Israel – National Liberation of the aboriginal Jews from the twin fascisms of pan-Arabism and Islamism

April 28, 2009

Israel – National Liberation of the aboriginal Jews from the twin fascisms of pan-Arabism and Islamism

…Israel as the result of the national liberation movement of the region’s aboriginal Jews.
Liberation of the aboriginal Jews (and anyone else lucky enough to find refuge within Israel’s borders) from the twin fascisms of pan-Arabism and Islamism which have oppressed and even eliminated so many of the region’s aboriginal ethnic groups.
Israel’s aboriginal Jews were not unique in accepting outside help (and even immigration) in their liberation struggle.
Lebanon’s Maronites, Egypt’s Copts, Iraq and Turkey’s Kurds, and Iran’s Zoroastrians have all sought and received outside help in their liberation struggles, each group according to its own circumstances.

http://corner.nationalreview.com/post/?q=YzY4ZjgzMDY3NmExNmE4ODM5NDRmODg3N2I5YTU4YWI=

ISLAMIC REPUBLIC OF IRAN’S PERSECUTION OPPRESSION OF MINORITIES – ISLAMIC APARTHEID

April 24, 2009
ISLAMIC REPUBLIC OF IRAN’S PERSECUTION OPPRESSION OF MINORITIES – ISLAMIC APARTHEID

In General, Christians, Baha’i, Kurds, Jews, Azeris, Baluchis, Ahwazi Arabs

Again, religious persecution in Iran
February 20, 2009
Ethel C. Fenig
As Thomas Lifson noted yesterday Iranian authorities destroyed a Sufi holy site, continuing their practice of pressuring and discriminating against religions that do not strictly follow the Shi’ite form of Islam. But the Sufis are not the only religious minority suffering discrimination in Iran.

The 2500 year old Jewish community, which numbered over 80,000 thirty years ago at the time of the Khoemeni Revolution which overthrew the Shah, has dwindled to about 20,000. Those remaining Jews live restricted personal and religious lives, always under suspicion of being traitors for pro “Zionist” activities.
Despite the official distinction between “Jews,” “Zionists,” and “Israel,” the most common accusation the Jews encounter is that of maintaining contacts with Zionists. The Jewish community does enjoy a measure of religious freedom but is faced with constant suspicion of cooperating with the Zionist state and with “imperialistic America” — both such activities are punishable by death. Jews who apply for a passport to travel abroad must do so in a special bureau and are immediately put under surveillance. The government does not generally allow all members of a family to travel abroad at the same time to prevent Jewish emigration. Again, the Jews live under the status of dhimmi, with the restrictions im posed on religious minorities. Jewish leaders fear government reprisals if they draw attention to official mistreatment of their community.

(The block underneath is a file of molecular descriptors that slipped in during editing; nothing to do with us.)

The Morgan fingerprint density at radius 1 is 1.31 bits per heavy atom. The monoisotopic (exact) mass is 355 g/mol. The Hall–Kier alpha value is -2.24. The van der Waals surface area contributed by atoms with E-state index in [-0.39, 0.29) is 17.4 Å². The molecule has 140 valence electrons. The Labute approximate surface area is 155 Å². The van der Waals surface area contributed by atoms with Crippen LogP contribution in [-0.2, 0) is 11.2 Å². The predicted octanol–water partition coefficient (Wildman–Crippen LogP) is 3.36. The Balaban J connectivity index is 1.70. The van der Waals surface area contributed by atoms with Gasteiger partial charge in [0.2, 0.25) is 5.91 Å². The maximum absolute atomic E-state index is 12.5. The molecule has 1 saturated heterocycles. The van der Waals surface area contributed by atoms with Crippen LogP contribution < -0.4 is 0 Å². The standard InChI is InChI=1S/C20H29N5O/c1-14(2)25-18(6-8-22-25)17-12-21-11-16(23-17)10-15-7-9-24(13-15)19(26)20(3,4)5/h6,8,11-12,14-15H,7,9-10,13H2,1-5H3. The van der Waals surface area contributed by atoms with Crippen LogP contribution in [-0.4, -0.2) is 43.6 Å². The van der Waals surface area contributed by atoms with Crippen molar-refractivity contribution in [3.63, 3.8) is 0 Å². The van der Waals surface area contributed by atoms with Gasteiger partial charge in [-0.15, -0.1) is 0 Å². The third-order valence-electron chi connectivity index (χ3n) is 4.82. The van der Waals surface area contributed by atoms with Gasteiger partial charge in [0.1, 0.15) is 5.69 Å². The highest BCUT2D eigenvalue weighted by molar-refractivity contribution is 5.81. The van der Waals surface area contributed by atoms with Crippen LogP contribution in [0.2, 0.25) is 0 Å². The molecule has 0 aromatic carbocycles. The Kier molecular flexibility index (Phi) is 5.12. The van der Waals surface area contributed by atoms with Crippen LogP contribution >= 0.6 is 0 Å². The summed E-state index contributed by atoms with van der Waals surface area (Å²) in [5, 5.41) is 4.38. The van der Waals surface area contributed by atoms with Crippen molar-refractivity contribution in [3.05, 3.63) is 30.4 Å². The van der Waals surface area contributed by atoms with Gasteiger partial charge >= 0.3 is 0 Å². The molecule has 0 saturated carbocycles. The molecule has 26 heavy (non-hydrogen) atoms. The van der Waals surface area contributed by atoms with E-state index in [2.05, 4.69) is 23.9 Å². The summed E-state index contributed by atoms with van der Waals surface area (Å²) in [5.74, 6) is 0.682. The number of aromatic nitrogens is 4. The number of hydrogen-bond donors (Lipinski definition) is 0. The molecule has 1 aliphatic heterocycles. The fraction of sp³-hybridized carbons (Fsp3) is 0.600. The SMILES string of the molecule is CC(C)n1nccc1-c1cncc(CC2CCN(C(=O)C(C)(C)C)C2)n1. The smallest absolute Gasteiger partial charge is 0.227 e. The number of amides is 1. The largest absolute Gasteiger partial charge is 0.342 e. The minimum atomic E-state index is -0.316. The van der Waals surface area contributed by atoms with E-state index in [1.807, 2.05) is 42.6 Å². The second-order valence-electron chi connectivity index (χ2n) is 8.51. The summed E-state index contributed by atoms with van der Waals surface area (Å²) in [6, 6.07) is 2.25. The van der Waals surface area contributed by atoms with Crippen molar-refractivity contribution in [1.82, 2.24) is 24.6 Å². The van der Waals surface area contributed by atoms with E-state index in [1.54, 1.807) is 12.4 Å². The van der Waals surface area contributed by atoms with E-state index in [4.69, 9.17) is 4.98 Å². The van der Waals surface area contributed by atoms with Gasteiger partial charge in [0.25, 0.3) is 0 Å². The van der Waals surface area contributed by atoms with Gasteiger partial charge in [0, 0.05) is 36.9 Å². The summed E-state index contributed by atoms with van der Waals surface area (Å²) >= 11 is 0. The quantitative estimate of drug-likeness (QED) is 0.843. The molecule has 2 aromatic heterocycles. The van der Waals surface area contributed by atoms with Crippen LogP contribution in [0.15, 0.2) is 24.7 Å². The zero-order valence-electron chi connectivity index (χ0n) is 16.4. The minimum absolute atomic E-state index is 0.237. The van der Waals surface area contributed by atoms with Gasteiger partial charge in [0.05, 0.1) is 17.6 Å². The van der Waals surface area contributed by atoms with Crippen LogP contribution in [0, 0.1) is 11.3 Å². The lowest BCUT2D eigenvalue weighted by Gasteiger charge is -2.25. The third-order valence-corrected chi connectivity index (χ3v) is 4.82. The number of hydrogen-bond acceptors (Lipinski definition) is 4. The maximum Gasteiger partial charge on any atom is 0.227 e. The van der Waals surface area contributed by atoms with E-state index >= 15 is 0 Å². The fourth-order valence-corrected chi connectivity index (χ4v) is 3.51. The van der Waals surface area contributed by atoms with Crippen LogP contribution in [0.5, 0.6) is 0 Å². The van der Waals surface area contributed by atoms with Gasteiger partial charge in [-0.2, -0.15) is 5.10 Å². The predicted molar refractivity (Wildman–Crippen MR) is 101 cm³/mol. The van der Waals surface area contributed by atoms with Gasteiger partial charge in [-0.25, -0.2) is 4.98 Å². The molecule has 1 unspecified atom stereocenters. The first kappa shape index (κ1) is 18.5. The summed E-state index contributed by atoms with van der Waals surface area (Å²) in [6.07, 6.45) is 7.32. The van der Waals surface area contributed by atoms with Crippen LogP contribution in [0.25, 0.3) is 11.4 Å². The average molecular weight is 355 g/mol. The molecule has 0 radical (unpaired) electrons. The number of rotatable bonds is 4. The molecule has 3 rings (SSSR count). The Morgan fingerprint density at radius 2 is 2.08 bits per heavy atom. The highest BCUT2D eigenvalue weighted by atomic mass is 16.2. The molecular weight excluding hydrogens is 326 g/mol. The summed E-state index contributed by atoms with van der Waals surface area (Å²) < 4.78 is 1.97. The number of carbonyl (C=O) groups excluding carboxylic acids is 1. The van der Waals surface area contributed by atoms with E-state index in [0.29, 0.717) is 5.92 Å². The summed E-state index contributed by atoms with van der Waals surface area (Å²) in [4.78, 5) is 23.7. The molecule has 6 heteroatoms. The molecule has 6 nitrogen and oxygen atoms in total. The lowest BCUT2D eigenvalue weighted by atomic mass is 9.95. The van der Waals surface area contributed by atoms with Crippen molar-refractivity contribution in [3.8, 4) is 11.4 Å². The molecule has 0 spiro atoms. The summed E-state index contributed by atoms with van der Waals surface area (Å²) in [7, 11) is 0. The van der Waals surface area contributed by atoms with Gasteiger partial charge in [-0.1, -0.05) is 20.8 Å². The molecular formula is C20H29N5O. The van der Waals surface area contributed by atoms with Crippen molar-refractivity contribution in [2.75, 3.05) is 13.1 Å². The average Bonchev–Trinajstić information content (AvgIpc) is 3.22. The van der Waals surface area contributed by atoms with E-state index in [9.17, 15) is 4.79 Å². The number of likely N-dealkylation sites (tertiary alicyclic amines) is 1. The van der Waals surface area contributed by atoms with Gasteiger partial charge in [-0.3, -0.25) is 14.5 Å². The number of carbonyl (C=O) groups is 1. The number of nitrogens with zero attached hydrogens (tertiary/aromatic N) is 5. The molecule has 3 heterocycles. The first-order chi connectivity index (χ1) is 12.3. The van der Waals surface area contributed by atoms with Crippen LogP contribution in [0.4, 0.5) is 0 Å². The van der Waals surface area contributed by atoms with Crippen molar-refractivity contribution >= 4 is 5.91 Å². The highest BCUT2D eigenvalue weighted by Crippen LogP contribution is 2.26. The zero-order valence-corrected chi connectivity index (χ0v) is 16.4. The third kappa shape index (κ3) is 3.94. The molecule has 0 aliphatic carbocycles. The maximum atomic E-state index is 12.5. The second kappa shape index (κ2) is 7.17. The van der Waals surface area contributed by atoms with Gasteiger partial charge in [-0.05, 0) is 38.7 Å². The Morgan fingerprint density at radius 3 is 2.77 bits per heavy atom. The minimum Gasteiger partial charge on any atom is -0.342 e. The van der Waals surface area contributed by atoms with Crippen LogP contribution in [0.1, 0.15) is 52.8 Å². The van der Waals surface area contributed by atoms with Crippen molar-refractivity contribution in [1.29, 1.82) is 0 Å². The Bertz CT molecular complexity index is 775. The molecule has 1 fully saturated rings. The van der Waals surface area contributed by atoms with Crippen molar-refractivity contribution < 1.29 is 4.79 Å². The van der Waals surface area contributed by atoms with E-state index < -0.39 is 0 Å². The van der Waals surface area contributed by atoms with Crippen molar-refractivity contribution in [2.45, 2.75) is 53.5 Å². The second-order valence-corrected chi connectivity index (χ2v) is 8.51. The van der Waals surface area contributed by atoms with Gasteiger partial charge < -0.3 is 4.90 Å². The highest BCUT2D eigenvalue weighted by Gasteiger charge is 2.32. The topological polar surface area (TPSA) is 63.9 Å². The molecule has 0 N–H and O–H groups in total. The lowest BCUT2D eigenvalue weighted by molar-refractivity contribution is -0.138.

Iran’s official government-controlled media often issues anti-Semitic propaganda. A prime example is the government’s publishing of the Protocols of the Elders of Zion, a notorious Czarist forgery, in 1994 and 1999.2 Jews also suffer varying degrees of officially sanctioned discrimination, particularly in the areas of employment, education, and public accommodations.
The Islamization of the country has brought about strict control over Jewish educational institutions. Before the revolution, there were some 20 Jewish schools functioning throughout the country. In recent years, most of these have been closed down. In the remaining schools, Jewish principals have been replaced by Muslims. In Teheran there are still three schools in which Jewish pupils constitute a majority. The curriculum is Islamic, and Persian is forbidden as the language of instruction for Jewish studies. Special Hebrew lessons are conducted on Fridays by the Orthodox Otzar ha-Torah organization, which is responsible for Jewish religious education. Saturday is no longer officially recognized as the Jewish sabbath, and Jewish pupils are compelled to attend school on that day. There are three synagogues in Teheran, but since 1994, there has been no rabbi in Iran, and the bet din does not function.
At least 13 Jews have been executed in Iran since the Islamic revolution 30 years ago, most of them for either religious reasons or their connection to Israel. For example, in May 1998, Jewish businessman Ruhollah Kakhodah-Zadeh was hanged in prison without a public charge or legal proceeding, apparently for assisting Jews to emigrate.
Other religious groups are persecuted too. This week Iran admitted that seven Bahai leaders arrested and detained more than eight months ago would be charged with spying for Israel.
The Bahai faith, which began in the 19th century in what is now Iran, claims their founder, Baha’a’llah, is the last Moslem prophet, not Mohammed. Bahai’s international headquarters are located in Haifa, Israel where Bahais, along with Moslems and Christians of various backgrounds, plus other religions in addition to Jews can practice freely.
This is not true in Iran.
Bahais claim 300,000 followers in Iran, but there are no independent statistics on the denomination’s size in the country. The Islamic republic allows Christians, Jews and Zoroastrians, who are regarded as members of monotheistic religions, to hold religious gatherings. Bahais are forbidden to hold such meetings, and those who make their faith public are banned from studying at universities serving in the army and working in government offices.
The Iranian prosecutors claim
“All evidence points to the fact that the Bahai organization is in direct contact with the foreign enemies of Iran,” Dorri-Najafabadi wrote in the letter, (snip) “The ghastly Bahai organization is illegal on all levels, their dependence on Israel has been documented, their antagonism with Islam and the Islamic System is obvious, their danger for national security is proven and any replacement organization must also be dealt with according to the law,”
This charge is part of the latest prosecution against Iranian Bahais.